Nunn School Undergrad Presents Research on Portrayal of WMD in Online Gaming

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On the weekend of November 9-11th, the Hobart and William Smith Colleges, located in the Finger Lakes Region of upstate New York, hosted the Pop Culture and World Politics v5.0 conference.  Fourth year International Affairs and Modern Languages (IAML) major, Sapphire Liu, presented independent research assessing and analyzing the acquisition and use of weapons of mass destruction (WMD) in digital online gaming.    

Going beyond an engagement with illustrations of world politics, the Pop Culture and World Politics annual conferences explore how popular culture integrates with and explains politics on the international level. Conferees address topics ranging from comic book heroes to unmanned aerial vehicles (UAVs or “drones”) to study the different ways world politics can intersect with media and how popular culture is distributed, produced, and perceived in and across nation-states and regions. Concepts such as “global,” “popular,” and “culture” are questioned for the purpose of analyzing how these words have changed over time and the purpose they serve in modern politics.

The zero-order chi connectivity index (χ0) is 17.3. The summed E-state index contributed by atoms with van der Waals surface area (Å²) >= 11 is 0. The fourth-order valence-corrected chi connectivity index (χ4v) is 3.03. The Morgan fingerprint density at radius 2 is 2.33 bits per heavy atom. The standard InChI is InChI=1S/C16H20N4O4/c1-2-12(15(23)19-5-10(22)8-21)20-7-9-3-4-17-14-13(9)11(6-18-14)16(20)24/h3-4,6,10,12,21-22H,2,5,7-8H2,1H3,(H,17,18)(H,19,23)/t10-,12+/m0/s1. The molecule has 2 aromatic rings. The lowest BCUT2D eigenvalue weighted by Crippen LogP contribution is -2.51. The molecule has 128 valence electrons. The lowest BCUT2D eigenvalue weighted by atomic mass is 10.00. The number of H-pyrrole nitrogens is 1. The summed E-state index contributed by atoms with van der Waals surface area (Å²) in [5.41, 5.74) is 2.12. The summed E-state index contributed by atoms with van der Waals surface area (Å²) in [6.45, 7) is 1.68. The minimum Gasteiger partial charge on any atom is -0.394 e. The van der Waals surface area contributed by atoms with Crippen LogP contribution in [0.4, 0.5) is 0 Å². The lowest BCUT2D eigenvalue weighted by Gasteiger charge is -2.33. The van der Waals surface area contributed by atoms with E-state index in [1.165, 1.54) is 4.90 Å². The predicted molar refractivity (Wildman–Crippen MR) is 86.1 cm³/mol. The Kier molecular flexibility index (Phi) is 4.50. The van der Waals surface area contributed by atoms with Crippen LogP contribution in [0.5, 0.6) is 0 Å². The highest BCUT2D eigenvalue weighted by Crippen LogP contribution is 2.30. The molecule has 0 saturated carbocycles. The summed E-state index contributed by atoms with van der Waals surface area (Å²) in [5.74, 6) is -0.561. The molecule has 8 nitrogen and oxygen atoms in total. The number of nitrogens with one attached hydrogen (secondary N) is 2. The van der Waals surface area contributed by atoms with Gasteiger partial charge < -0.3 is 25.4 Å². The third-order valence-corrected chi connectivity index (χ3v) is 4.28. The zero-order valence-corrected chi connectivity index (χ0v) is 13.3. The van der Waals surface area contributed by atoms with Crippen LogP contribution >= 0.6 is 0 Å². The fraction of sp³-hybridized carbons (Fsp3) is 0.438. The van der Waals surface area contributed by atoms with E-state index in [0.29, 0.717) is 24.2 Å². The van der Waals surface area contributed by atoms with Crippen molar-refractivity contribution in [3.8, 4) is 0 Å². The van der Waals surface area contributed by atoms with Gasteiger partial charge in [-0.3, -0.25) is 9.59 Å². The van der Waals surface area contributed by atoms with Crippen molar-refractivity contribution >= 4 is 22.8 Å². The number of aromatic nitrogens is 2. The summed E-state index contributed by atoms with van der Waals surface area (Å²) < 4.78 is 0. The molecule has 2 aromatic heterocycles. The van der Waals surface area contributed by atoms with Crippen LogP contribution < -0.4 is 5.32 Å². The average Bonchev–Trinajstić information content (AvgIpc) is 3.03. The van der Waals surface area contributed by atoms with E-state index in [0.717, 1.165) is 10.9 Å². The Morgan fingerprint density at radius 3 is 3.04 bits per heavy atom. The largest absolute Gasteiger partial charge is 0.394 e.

Advised by Nunn School Assistant Professor, Dr. Margaret E. Kosal, Sapphire’s research focuses on the how modern digital gaming and weapons of mass destruction (WMD) affect global politics in the realm of international/national security. Over the past decade, the acquisition and use of WMD by states and non-state actors, such as terrorists, has received global attention. Within the same decade, modern online gaming has incorporated WMD as game play elements. Concurrently, the popular cultural pursuit of gaming has been recognized by the US military as tools for cultural training and education. There is a dearth of research focusing on portrayal of WMD in gaming. The work explores the unique realm of online gaming and how the presence of WMD can change the dynamics of gamers to resemble non-virtual actors. Dr. Kosal and Sapphire identified past literature that attempted to explore and analyze this phenomena only to find gaps in the literature. Through observations and analysis Massive Action Game, Call of Duty: Modern Warfare II, and Call of Duty: Black Ops, they show that there are strong relationships and significant differences between the virtual and non-virtual communities with regards to how WMD are acquired and used. Ultimately, the research undertaken aims to contribute to the development of a theoretical framework to understand how emerging technologies intersect with traditional security constructs.


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    Debbie Mobley
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